A thought experiment…
In Virginia, the Assembly meets and pushes the anti-gun agenda of the tiny majority of the Democratic hoploclasts who won back in November. And 91 of the Commonwealth’s 95 counties (and 141 jurisdictions overall), have declared themselves “Second Amendment Sanctuaries.” This opposition to the state government is not unprecedented, but rare. Nor is it limited to Virginia.
In an era of ever more powerful government, the problem is more serious than ever before. What problem? The tyranny of a majority, especially when a republic has corrupted into a democracy.
Consider this map:
Anyone who has at least some familiarity with various states can see how this population distribution creates major problems in virtually every state. (Alaska and Hawai’i, not shown above, are similarly distributed.) There are of course many other ways this 50%+ could be divvied out in most states, but the general idea is obvious.
Look at Colorado: Six counties (Denver, Boulder, Jefferson (Lakewood and Arvada), Douglas, Arapahoe (Aurora and Littleton), and El Paso (Colorado Springs), together dominate the State. Of these, only El Paso lacks Democratic (“liberal,” Tranzi, Regressivist) dominance. No wonder there was an attempt a few years ago to break “Northern Colorado” away as a new state. No wonder Weld County (Greeley and much of Northern Colorado) is now seeing an attempt to leave Colorado and join Wyoming (article on KGAB Radio).
Of course, California is the classic case: the northern tier of counties has tried various times to secede (and join with Oregon counties) to form the State of Jefferson. And there are presently active movements to secede: not just parts of the State (the New California movement and others) but the entire state (CalExit or “Yes California”). The point is made that California is ungovernable – especially as a unitary state where simple majorities force minorities to submit to things they believe evil.
Now look at Virginia: half (actually more than half) of the population is concentrated along a “strip city” stretching from Northern Virginia’s Beltway communities down to Richmond and then to the Hampton Roads metropolitan area.
For decades, the people of West River (that part of South Dakota west of the Missouri River) have chaffed at the economic and political domination of East River. The map shows it is worse than that: a single row of counties on the extreme eastern edge of the State resembling Minnesota culturally, economically, and politically than the vast majority of South Dakota.
And in Minnesota, the same problem exists: the fiercely and extremely Progressive political control of Minneapolis-St. Paul rules the rest of the State, often with an iron hand. (And I use “Progressive” literally: there is officially no “Democratic Party” in Minnesota; the Democratic-Farm-Labor Party is a descendant of the Progressive Party and movement in the State.)
Kansas and Nebraska, too, are dominated by the very small portions of the state where the big city dwellers, with their different problems and views of life, live. Almost every State has some version of this problem.
As partisan lines are drawn harder and harder, there is less and less willingness on the part of the Regressivists (the “liberals” and their ilk) to live and let live, in many States. They find themselves disarmed, having their free speech and traditions banned and punished, and their taxes not just stolen but used for more and more objectionable matters.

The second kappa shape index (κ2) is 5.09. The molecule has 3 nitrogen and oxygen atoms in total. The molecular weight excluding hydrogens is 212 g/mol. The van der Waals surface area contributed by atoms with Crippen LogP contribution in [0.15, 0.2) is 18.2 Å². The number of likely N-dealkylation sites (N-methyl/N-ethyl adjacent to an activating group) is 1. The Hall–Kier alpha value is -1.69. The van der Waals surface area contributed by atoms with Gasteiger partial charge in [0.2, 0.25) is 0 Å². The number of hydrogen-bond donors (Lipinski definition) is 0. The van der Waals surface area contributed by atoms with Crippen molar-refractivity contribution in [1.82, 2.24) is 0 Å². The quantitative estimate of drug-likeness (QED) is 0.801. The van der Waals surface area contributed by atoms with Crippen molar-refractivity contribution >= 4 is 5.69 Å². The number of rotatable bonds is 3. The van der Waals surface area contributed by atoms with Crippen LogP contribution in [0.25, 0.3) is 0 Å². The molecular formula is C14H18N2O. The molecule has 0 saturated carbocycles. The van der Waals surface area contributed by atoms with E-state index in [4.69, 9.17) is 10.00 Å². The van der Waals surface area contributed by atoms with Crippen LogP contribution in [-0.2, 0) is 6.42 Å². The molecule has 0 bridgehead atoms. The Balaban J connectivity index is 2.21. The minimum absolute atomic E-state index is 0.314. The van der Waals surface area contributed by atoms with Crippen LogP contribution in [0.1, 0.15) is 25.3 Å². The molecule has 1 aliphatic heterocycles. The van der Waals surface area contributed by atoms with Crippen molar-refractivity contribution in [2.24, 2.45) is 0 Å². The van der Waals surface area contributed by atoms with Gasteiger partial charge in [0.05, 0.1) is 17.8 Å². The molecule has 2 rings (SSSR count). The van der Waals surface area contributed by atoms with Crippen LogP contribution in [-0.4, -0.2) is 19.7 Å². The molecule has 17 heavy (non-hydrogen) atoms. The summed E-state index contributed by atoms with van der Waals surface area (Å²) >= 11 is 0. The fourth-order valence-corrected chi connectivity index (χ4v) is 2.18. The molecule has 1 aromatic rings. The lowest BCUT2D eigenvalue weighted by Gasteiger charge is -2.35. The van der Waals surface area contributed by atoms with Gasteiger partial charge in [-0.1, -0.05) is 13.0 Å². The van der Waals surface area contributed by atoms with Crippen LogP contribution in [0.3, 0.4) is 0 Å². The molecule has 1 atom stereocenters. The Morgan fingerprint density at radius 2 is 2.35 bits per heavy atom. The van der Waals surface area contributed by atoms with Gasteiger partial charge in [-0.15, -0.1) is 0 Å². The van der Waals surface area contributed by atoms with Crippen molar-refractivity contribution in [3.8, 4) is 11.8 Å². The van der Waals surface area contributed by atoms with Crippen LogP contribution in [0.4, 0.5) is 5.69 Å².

At the same time, in States which are dominated by Conservative political factions (usually Republican), the liberals find themselves having to live with and accept conditions that they find intolerable. Setting aside the essential (and ignored) idea of individual liberty, they are angry that they cannot ban guns in their cities, that they cannot kill unborn babies without limit, and that they cannot punish preachers and “religious nuts” for not promoting homosexual “marriage” and open bathroom policies.
In both cases, the minority in the state is dominated by a majority which they find increasingly repugnant and extreme.
Although less extreme, in 1787, this is much the same problem that the Founding Fathers faced in the Thirteen States; the Union established by the Articles of Confederation.
Their solution was federalism: limit the power of the national government to specific powers, and leave the rest to the member States. It actually has worked pretty well, as history usually goes.
Would it not also work in the individual States? Not necessarily devolving power within a federal framework clear down to counties and municipalities, but far more than we see today. Where State governments become more coordinating organizations than governing ones? Where California is made up not of three different States, but six or eight regions, still all part of the State of California, organized and exercising most of the powers now exercised by Sacramento and the General Assembly and governor? Or three or four regions of Virginia: Northern Virginia (“the Beltway State”) and the Shenandoah, Southern Virginia, the Tidewater, and so on?
It would not be perfect, and there would still be way too much government. Even if some cities and county governments were eliminated in some States. But it might preserve many liberties in much of the Fifty States, and even let them be restored in many areas, buying time to resolve the issues that so divide Americans. More time to act and less need to react in bitterness and fear. Ultimately it could reduce both federal and state power. But legally, it could be a nightmare.
At least, that is the idea. I doubt it would work or be desirable in every State – or even most. And it would require the politicians to give up way too much power (in their eyes) and for the nanny types to lose their power and influence.